–Ibid., p. 86.
Paranoid as always, Hayduke preferred the discussion held well away from the public campground.
–Ibid., p. 92.
“George, we don’t know exactly what we’re doing. If constructive vandalism turns destructive, what then? Perhaps we’ll be doing more harm than good. There are some who say if you attack the system you only make it stronger.”
“Yeah””and if you don’t attack it, it strip-mines the mountains, dams all the rivers, paves over the desert and puts you in jail anyway.”
“You and me.”
“Not me. They’ll never put me in one of the their jails. I’m not the type, Doc. I’ll die first. And take about ten of them with me.”
The sensation of freedom was exhilarating, though tinged with a shade of loneliness, a touch of sorrow. The old dream of total independence, beholden to no man and no woman, floated above his days like smoke from a pipe dream, like a silver cloud with a dark lining. For even Hayduke sensed, when he faced the thing directly, that the total loner would go insane. Was insane. Somewhere in the depths of solitude, beyond wildness and freedom, lay the trap of madness.
–Ibid., p. 94.
“Goddamn Mormon, ” Hayduke muttered. “Why don’t you go back to B.Y.U. where you belong?”
–Ibid., p. 140.
“The loggers bid for the right to log an area, sure. [Hayduke said] The top bidder writes a check to the U.S. Treasury. The Forest Service takes the money, our money, and spends it building new logging roads like this one, all banked and graded for the loggers to run their timber hauling rigs on to see how many deer, tourists and chipmunks they can kill. A deer is ten points, chipmunk five, tourist one.”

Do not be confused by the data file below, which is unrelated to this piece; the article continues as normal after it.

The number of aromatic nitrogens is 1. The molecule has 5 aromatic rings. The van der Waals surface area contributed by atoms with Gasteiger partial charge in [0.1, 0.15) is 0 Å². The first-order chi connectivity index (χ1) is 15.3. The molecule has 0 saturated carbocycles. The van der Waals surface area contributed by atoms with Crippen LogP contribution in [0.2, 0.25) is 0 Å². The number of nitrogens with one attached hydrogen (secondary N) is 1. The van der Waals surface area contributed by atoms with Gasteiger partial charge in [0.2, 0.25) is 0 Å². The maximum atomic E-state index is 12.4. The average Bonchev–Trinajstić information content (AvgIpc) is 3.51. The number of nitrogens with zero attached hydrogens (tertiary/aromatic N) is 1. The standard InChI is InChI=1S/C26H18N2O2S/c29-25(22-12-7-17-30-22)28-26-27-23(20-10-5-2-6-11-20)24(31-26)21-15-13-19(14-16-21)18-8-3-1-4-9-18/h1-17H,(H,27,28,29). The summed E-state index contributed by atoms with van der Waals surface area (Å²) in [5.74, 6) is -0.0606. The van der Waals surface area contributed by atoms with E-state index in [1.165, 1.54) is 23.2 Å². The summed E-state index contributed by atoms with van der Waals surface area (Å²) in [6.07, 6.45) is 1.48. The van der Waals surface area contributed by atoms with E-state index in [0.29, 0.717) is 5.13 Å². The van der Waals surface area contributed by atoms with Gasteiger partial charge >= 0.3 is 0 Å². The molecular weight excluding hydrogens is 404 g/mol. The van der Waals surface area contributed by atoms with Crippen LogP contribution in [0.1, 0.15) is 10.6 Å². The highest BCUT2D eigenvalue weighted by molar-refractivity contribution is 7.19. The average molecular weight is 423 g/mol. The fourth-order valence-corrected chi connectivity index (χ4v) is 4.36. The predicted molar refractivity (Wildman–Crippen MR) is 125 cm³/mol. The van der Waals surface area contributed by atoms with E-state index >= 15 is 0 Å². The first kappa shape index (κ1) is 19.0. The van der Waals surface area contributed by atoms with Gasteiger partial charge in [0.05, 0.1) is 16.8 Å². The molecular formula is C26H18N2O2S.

Ibid., pp. 189-90.
“But America does need the lumber. People need some kind of shelter.”
“All right,” [Hayduke] said, “people need shelter.” He said it grudgingly. “Let them build their houses out of rock, for chrissake, or out of mud and sticks like the Papagos do. Out of bricks or cinder blocks. Out of packing crates and Karo cans like my friends in Dak Tho. Let them build houses that will last for a while, say for a hundred years, like my great-granpappy’s cabin back in Pennsylvania. Then we won’t have to strip the forests.”
“All you’re asking for is a counter-industrial revolution.”
“Right. That’s all.”
–Ibid., p. 190.
“Okay. Here’s one for you. A real conundrum. What is the difference between the Lone Ranger and God?”
Bonnie thought about it as they rattled through the woods. She rolled a little cigarette and thought and thought. At last she said, ” What a stupid conundrum. I give up.”
Hayduke said, “There really is a Lone Ranger.”
–Ibid., p. 204.
“Listen,” murmured George W. Hayduke. . . . “You know we don’t have to go on like we been. You know?”
She opened her heavy eyes. “Don’t have to what?”
“Don’t have to keep on risking our necks. They’re gonna catch us you know. They’ll kill me. They’ll have to.”
“What? Who? Who is?”
“If we keep on. We could go to Oregon. I heard there’s human beings there.”
–Ibid., p. 206.
Hayduke had only a vague notion of what ought to happen next. Should he begin shooting? Shoot to kill or shoot to maim? With that cannon he held in both hands now it would be hard to merely maim; any hit would remove something substantial.
–Ibid., p. 217.
Even a man who wants to be Governor can’t be that dumb.
–Ibid., p. 304.
–bumpersticker on John Kitzhaber’s car when he was a state legislator.